The Konoba, part of Dalmatian Life Jack Montgomery | Posted: 04 March 2016
SlowMotion journeys in Croatia
SlowMotion journeys in Croatia
SlowMotion journeys in Croatia

I have a bit of a problem with konobas, a traditional type of restaurant found along Croatia's coast...

The problem is that once I get myself ensconced in one I never want to leave it.

Time fritters away far too easily whilst a mountain of food is consumed and a dizzying (almost literally by the end of a konoba experience) selection of alcoholic beverages is more or less forced down my throat. Translated, 'forced' usually means a waiter asks “would you like to try this local concoction?” To which I reply, “Oh, go on then, twist my arm.”

By their very nature konobas are homely establishments. Their roots lie in the name being derived from the room in the house where food and wine was stored and meals were prepared and eaten, possibly whilst tales were swapped and ballads were sung.

Konobas sound like they were the place in the house to hang out. The most authentic modern-day ones still feel more like you're a guest in a family home rather than a customer in a traditional restaurant serving regional dishes. It's not easy to tear yourself away when you're being embraced in a warm environment of genial hospitality.

On one island we strolled through olive and citrus groves, our legs brushing clumps of wild lavender which released a heady perfume into the air, to reach a konoba hidden in a mini Garden of Eden. The family who owned it took us on a tour of their gardens and allotments, the source of much of the ingredients in our lunch, before they sat us down to a sun-dappled feast which included the freshest of regional dishes and their own home brews. These included a revelation of an artichoke and broad bean stew as well as seriously drinkable wine and a variety of shots from their experimental grappa laboratory. We spent an extra special afternoon eating the most wonderful food whilst listening to tales of swimming wild boars and a crossbow-wielding, bagpipe-playing resistance fighter.

There's often something instinctively welcoming about konobas; a magnetic quality which draws you through shadowy entrances framed by rustic façades pretty enough to feature on a postcard.

Related Holidays & Further Information

Istria, Kvarner & Zadar

From the hilltop town of Motovun amid the vineyards of Istria, head south on a 10-night trip by car and boat to the Kvarner Gulf, exploring the islands of Losinj, Cres and Rab as you make your way to a grand finale in vibrant Zadar.

More about our island-hopping SlowMotion journey in northern Croatia >

Dalmatian Islands & Dubrovnik

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We were sucked in by one such place, Konoba Menego, tucked away in an alley in the upper reaches of Hvar Town well away from the town's exuberant main square and harbour area.

The stony exterior was quaint, the interior cosy with softly lit booths illuminated by dim bulbs in wicker shades which hung so low there was a danger I'd set one swinging as I leant forward to put a mouthful of herby Pag cheese or granny's pogaca (bread stuffed with anchovies, tomatoes and onion) into my mouth. Owner Dinko was a beaming, accommodating host... unless anyone requested Coca Cola instead of wine with their food. Our meal was rounded off with a bowl of drunken figs; alcohol and humour feature a lot in Croatian dining habits.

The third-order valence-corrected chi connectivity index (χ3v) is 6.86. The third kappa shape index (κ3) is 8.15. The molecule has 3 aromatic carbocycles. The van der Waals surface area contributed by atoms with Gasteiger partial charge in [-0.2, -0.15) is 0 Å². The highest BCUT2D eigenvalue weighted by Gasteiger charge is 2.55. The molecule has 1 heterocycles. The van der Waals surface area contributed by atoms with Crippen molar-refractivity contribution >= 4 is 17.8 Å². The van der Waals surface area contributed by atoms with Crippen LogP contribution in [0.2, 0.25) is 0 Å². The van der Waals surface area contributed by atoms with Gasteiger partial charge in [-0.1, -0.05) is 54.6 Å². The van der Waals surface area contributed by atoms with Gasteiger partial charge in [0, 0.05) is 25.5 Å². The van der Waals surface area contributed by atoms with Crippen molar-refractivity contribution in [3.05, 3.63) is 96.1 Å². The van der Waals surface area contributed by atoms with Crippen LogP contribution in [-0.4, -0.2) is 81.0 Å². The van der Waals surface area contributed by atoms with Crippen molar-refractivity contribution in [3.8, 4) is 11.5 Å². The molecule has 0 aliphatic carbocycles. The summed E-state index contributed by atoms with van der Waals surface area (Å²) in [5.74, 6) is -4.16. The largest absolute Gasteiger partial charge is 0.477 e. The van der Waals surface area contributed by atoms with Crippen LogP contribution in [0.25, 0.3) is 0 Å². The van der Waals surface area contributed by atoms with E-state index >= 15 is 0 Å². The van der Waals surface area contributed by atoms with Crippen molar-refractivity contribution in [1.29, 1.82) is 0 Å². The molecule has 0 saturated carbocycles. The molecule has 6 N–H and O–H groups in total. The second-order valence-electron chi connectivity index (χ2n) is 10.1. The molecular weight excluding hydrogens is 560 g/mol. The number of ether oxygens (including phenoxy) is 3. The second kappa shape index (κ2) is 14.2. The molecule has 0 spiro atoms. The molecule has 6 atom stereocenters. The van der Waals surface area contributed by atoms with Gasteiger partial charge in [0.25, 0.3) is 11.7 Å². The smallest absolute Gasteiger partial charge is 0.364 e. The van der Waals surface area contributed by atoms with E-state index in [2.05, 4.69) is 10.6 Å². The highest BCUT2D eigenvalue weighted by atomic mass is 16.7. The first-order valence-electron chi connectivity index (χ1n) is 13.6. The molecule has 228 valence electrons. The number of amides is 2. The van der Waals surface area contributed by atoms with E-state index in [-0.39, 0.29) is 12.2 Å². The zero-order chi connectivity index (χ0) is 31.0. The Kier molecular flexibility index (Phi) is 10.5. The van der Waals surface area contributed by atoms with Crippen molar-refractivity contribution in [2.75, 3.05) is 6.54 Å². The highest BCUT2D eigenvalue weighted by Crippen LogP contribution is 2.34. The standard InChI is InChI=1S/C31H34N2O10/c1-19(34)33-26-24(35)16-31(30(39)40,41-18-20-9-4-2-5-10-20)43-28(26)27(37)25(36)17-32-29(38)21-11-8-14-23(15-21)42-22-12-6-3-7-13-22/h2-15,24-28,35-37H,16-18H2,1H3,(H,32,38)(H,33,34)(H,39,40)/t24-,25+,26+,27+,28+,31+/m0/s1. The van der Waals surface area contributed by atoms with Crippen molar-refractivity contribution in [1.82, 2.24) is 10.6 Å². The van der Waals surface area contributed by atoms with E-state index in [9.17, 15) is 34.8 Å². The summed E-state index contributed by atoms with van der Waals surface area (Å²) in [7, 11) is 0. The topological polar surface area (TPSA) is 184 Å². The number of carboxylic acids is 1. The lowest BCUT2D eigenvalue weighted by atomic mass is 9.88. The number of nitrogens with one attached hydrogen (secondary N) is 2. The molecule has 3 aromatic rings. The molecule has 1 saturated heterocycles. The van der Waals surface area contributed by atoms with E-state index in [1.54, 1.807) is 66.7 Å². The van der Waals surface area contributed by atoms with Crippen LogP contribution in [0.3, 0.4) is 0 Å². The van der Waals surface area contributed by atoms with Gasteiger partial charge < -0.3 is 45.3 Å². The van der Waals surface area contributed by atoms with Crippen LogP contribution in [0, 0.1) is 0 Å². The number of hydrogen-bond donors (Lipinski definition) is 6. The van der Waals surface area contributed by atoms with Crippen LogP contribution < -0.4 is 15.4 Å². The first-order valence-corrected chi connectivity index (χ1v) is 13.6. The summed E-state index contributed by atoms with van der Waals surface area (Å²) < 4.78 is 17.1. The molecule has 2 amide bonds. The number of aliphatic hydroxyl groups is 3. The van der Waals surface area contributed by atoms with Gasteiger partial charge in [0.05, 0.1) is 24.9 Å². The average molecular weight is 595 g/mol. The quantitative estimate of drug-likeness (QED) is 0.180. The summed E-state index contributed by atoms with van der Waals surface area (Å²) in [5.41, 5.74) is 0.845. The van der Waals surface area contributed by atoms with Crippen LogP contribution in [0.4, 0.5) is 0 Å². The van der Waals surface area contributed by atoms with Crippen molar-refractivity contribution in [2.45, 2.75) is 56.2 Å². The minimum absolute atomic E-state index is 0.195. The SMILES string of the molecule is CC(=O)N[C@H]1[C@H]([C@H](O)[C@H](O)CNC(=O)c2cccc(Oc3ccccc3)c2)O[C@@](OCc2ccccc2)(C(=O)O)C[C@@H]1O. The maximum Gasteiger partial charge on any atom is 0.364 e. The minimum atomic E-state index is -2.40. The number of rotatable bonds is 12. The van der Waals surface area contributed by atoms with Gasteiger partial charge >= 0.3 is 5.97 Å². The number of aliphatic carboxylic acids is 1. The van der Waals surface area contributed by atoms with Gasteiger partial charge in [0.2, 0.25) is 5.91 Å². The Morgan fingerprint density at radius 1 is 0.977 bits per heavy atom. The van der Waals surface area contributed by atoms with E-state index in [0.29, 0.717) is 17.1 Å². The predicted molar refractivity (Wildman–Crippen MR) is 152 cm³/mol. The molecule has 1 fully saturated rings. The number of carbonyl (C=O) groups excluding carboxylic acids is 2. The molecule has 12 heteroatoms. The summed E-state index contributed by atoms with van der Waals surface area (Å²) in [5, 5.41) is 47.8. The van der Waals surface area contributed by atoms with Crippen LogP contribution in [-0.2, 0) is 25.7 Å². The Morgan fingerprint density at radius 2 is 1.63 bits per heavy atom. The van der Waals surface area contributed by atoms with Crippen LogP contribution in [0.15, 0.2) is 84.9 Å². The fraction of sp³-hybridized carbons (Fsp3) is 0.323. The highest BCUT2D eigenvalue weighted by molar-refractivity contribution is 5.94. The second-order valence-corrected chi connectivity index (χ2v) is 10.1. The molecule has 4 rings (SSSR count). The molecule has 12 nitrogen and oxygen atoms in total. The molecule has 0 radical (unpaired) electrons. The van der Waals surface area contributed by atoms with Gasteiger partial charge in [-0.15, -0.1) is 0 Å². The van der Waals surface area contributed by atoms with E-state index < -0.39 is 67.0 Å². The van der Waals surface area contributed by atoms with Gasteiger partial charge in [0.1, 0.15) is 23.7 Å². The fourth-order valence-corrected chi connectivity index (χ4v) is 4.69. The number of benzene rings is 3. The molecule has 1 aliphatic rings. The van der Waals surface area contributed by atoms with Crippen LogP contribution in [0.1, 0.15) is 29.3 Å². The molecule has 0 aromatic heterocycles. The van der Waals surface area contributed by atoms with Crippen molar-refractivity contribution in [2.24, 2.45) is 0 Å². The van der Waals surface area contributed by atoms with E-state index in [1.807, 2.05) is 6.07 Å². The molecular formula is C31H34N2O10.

Even in the heart of great Croatian cities like Zadar, konobas offer a chance to enjoy regional dishes in rustic surroundings, albeit ones which might have urban 'features'. Being addicted fans we ducked up alleys and down narrow passageways in search of a konoba, treading the city's elegant marble cobbles until we spotted one which looked as though it might fit the bill.

Whilst many diners people-watched from tables lining the bustling alley, we delved inside Konoba Stomorica, finding ourselves alone in a charmer of a mini courtyard where a wall inset with an old door coyly covered by fishing nets had been transformed into a fantastical and vibrant work of art. As a complete contrast, lines of washing were strung to dry between windows high above us, creating a sort of domestic bunting consisting of shirts and bloomers.

Being in the city, Stomorica didn't have that familial intimacy of the more rural konobas but, like other authentic konobas, it still exuded bags of personality and was an engagingly atmospheric establishment in which to devour an overflowing platter of grilled meats partnered by a Croatian classic side dish, blitva; an untidy but moreish combination of Swiss chard, potato, garlic and olive oil.

Many of my most enduring memories of time spent in Croatia invariably involve enjoying the best of local gastronomy, fine wine and amiable company in various konobas. Dining in one feels more than just having a traditional gastronomic experience, it's also a delicious taster of a Dalmatian way of life.

Jakša Fiamengo, a member of the Croatian Academy of Art and Science, summed them up beautifully in one succinct sentence: “The konoba is really the soul of Dalmatian civilisation. All told, it is not a place, it is a philosophy.”

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